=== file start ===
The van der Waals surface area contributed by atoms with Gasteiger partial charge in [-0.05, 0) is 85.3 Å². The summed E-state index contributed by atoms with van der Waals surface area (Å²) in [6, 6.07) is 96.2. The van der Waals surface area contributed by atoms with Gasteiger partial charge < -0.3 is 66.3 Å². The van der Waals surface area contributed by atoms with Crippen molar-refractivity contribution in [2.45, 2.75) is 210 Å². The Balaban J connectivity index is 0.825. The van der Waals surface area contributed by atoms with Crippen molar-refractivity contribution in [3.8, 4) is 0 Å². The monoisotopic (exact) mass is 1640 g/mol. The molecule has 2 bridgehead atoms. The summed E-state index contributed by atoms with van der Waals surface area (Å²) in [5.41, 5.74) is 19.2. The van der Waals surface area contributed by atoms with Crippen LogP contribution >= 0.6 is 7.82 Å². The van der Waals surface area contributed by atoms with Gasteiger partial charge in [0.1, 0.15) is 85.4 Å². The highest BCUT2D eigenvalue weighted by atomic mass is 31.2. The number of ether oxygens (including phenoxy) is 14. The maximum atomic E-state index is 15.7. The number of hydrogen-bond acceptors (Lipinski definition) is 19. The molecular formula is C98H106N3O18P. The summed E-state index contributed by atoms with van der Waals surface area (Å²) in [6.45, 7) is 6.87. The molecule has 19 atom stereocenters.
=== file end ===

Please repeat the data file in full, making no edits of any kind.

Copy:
The van der Waals surface area contributed by atoms with Gasteiger partial charge in [-0.05, 0) is 85.3 Å². The summed E-state index contributed by atoms with van der Waals surface area (Å²) in [6, 6.07) is 96.2. The van der Waals surface area contributed by atoms with Gasteiger partial charge < -0.3 is 66.3 Å². The van der Waals surface area contributed by atoms with Crippen molar-refractivity contribution in [2.45, 2.75) is 210 Å². The Balaban J connectivity index is 0.825. The van der Waals surface area contributed by atoms with Crippen molar-refractivity contribution in [3.8, 4) is 0 Å². The monoisotopic (exact) mass is 1640 g/mol. The molecule has 2 bridgehead atoms. The summed E-state index contributed by atoms with van der Waals surface area (Å²) in [5.41, 5.74) is 19.2. The van der Waals surface area contributed by atoms with Crippen LogP contribution >= 0.6 is 7.82 Å². The van der Waals surface area contributed by atoms with Gasteiger partial charge in [0.1, 0.15) is 85.4 Å². The highest BCUT2D eigenvalue weighted by atomic mass is 31.2. The number of ether oxygens (including phenoxy) is 14. The maximum atomic E-state index is 15.7. The number of hydrogen-bond acceptors (Lipinski definition) is 19. The molecular formula is C98H106N3O18P. The summed E-state index contributed by atoms with van der Waals surface area (Å²) in [6.45, 7) is 6.87. The molecule has 19 atom stereocenters.